September 13, 2004
What Bush May Do to the Court
by Nick Morgan
September 13, 2004 10:20 PM
Apropos some speculation about Bush's impact on the Supreme Court, should he be reelected, it's worth noting that Bush has never--to my knowledge--articulated a coherent or satisfying theory of judicial action. Presidents and presidential candidates just don't typically do such things. But Bush has certainly mentioned the courts, almost always in conjunction with "activist judges" and the sanctity of marriage that they destroy; and Bush has certainly made clear his stance on abortion.
Considering that as many as four justices may be on their way out during the next four years, I don't think there's much doubt that Bush's agenda for the Supreme Court will be keenly focused on expanding the power of states to regulate sexuality and abortion. Say goodbye to Roe and probably Lawrence.
Obviously, there are serious scholarly arguments why the Constitution has nothing to say about abortion, gay marriage, or sexual privacy generally. But I'm not holding my breath for another Scalia, who's often admirably principled, unless the champions for the religious right likely to be appointed by Bush are coincidentally principled.
A former unnamed law professor of mine has served on at least one presidential judicial selection committee for a U.S. Supreme Court nomination. The committee's role was to provide opinions to the President on a particular nominee's judicial philosophy, if one was discernable, and other feedback about the nominee's future potential role as a Justice. So, I disagree with your suggestion that Presidents don't at least investigate a candidate's background thoroughly consistent with a "coherent or satisfying theory of judicial action". It may well be that the President (or his staff) have such a theory in mind but choose to keep it out of the public debate.
Interestingly, the one nominee this prof provided feedback for was Justice Souter, under the first President Bush. What's fascinating about this process is that my prof's general opinion that he provided to the President was that Souter was largely an unknown, and his judicial opinions as a state supreme court justice did not reveal anything that could lead to generalizations about how he would be on the federal bench. President Bush selected Souter with the knowledge of that feedback. Interesting, isn't it?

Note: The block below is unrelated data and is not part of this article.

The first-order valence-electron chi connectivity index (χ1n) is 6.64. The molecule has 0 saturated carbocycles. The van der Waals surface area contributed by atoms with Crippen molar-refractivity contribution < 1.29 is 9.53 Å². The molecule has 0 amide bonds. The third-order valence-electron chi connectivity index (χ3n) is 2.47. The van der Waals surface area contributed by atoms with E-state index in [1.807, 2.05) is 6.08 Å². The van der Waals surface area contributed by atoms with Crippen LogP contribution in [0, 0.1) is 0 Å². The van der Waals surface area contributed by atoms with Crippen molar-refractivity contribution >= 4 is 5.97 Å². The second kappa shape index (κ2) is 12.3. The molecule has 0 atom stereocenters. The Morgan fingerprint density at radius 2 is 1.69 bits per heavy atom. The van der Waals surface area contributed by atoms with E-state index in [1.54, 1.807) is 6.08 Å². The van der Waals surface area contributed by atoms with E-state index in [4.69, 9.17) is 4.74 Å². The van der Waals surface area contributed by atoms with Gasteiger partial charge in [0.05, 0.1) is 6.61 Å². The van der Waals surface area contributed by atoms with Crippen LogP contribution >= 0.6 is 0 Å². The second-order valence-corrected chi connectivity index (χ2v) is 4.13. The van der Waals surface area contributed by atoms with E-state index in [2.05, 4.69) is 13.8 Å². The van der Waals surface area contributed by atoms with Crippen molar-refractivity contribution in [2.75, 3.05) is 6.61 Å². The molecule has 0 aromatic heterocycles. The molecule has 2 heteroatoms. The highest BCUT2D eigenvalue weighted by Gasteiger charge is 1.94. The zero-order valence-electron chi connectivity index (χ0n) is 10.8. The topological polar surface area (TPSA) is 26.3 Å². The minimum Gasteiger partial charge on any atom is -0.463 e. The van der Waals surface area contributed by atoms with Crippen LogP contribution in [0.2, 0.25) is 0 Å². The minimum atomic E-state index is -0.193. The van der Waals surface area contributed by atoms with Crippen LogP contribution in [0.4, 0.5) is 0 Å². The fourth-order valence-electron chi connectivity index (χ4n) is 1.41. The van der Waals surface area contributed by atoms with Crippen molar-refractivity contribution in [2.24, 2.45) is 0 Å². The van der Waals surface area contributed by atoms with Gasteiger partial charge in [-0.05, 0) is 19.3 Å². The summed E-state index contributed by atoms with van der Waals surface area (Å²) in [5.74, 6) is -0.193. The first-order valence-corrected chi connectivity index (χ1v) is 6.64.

During the 2000 race, Bush said several times that he planned to only appoint "strict constructionists." I'm not sure that he fully understands strict constructionism as a judicial philosophy, especially considering that he cited Justice Scalia as his most admired justice currently on the court.
Bush has never outright said that abortion is a factor in his choice of a SCOTUS nominee. On the other hand, Kerry has said that he will only appoint a justice who is a staunch supporter of the Roe holding. Sounds like a litmus test.
A strict constructionist can't support Roe simply on the grounds that the Contitution does not explicitly provide for a right to privacy/ bodily integrity, and so the states must be permitted to do what they want on the issue. (However, a strict constructionist also would have to strike down Congressional legislation on the issue because it takes such a stretch to consider it "interstate commerce.")
I don't think it's a bad litmus test for a Kerry judicial nominee to have to support Roe; the concept of a right to privacy is fairly fundamental to liberal social policy. If you don't think the Constitution protects such a right, Lawrence crumbles and we should all get arrested for our unnatural sexual acts.
Scalia is pretty consistent in his own wacky way; for example, the conservative philosophy is supposed to be pro law'n'order, but Scalia's majority opinions for Crawford and Blakely are like giant Christmas gifts for defense attornies. I'm reading a prospective law review article right now about how Crawford's ban on ex parte testimony is killing a lot of prosecutions. Scalia had to write it that way because the Sixth Amendment actually says that defendants have the right to confront witnesses against them. It's right there, in the text, so Scalia has to stick with it.
In contrast, Rehnquist dissented on the grounds that Crawford was bad for disrespecting the Roberts precedent (he wonders where Scalia's outrage over overthrowing Bowers is now) and because it would make life too hard for prosecutors.
First, a President's public statements about judicial nominees don't really tell us anything. It is the duty of every Republican President to claim he will only appoint "strict constructionists" to the bench. Bush Sr. surely claimed that he too would make conservative appointments to the bench, to please his supporters. And yet he nominated a "known unknown" in Souter. So, I am doubtful Bush Jr. will stick to his promise of nominating another Scalia or Thomas to the bench, especially given his track record of centrism in appointments to the Texas Supreme Court, and given the lack of a strong majority in the Senate.